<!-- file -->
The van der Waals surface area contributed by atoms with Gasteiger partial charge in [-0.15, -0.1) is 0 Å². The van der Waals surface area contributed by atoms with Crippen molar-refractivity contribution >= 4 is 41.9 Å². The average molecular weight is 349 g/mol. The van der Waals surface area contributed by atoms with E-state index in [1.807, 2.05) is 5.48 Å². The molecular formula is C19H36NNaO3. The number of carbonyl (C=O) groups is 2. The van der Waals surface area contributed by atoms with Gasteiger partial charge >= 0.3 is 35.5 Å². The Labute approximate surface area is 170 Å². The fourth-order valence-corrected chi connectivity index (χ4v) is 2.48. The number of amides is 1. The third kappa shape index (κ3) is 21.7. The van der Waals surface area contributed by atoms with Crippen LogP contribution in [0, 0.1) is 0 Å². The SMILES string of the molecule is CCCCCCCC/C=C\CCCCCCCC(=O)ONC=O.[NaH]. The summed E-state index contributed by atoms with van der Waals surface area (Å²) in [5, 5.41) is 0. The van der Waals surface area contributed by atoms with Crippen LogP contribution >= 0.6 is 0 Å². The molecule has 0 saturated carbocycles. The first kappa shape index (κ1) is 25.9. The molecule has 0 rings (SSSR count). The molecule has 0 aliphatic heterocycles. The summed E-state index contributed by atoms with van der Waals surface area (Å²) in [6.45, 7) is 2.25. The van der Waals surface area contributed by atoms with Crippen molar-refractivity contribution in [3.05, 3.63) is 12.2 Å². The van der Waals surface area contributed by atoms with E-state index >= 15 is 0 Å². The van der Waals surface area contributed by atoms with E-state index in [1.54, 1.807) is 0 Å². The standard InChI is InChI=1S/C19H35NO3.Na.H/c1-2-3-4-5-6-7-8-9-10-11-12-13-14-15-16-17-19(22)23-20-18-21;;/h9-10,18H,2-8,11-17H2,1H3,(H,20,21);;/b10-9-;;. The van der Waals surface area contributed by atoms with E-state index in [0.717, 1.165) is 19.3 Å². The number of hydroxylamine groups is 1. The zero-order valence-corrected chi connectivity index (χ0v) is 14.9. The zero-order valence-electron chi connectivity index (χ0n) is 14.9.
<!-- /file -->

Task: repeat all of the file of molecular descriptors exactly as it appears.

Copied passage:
The van der Waals surface area contributed by atoms with Gasteiger partial charge in [-0.15, -0.1) is 0 Å². The van der Waals surface area contributed by atoms with Crippen molar-refractivity contribution >= 4 is 41.9 Å². The average molecular weight is 349 g/mol. The van der Waals surface area contributed by atoms with E-state index in [1.807, 2.05) is 5.48 Å². The molecular formula is C19H36NNaO3. The number of carbonyl (C=O) groups is 2. The van der Waals surface area contributed by atoms with Gasteiger partial charge >= 0.3 is 35.5 Å². The Labute approximate surface area is 170 Å². The fourth-order valence-corrected chi connectivity index (χ4v) is 2.48. The number of amides is 1. The third kappa shape index (κ3) is 21.7. The van der Waals surface area contributed by atoms with Crippen LogP contribution in [0, 0.1) is 0 Å². The SMILES string of the molecule is CCCCCCCC/C=C\CCCCCCCC(=O)ONC=O.[NaH]. The summed E-state index contributed by atoms with van der Waals surface area (Å²) in [5, 5.41) is 0. The van der Waals surface area contributed by atoms with Crippen LogP contribution >= 0.6 is 0 Å². The molecule has 0 saturated carbocycles. The first kappa shape index (κ1) is 25.9. The molecule has 0 rings (SSSR count). The molecule has 0 aliphatic heterocycles. The summed E-state index contributed by atoms with van der Waals surface area (Å²) in [6.45, 7) is 2.25. The van der Waals surface area contributed by atoms with Crippen molar-refractivity contribution in [3.05, 3.63) is 12.2 Å². The van der Waals surface area contributed by atoms with E-state index >= 15 is 0 Å². The van der Waals surface area contributed by atoms with E-state index in [1.54, 1.807) is 0 Å². The standard InChI is InChI=1S/C19H35NO3.Na.H/c1-2-3-4-5-6-7-8-9-10-11-12-13-14-15-16-17-19(22)23-20-18-21;;/h9-10,18H,2-8,11-17H2,1H3,(H,20,21);;/b10-9-;;. The van der Waals surface area contributed by atoms with E-state index in [0.717, 1.165) is 19.3 Å². The number of hydroxylamine groups is 1. The zero-order valence-corrected chi connectivity index (χ0v) is 14.9. The zero-order valence-electron chi connectivity index (χ0n) is 14.9.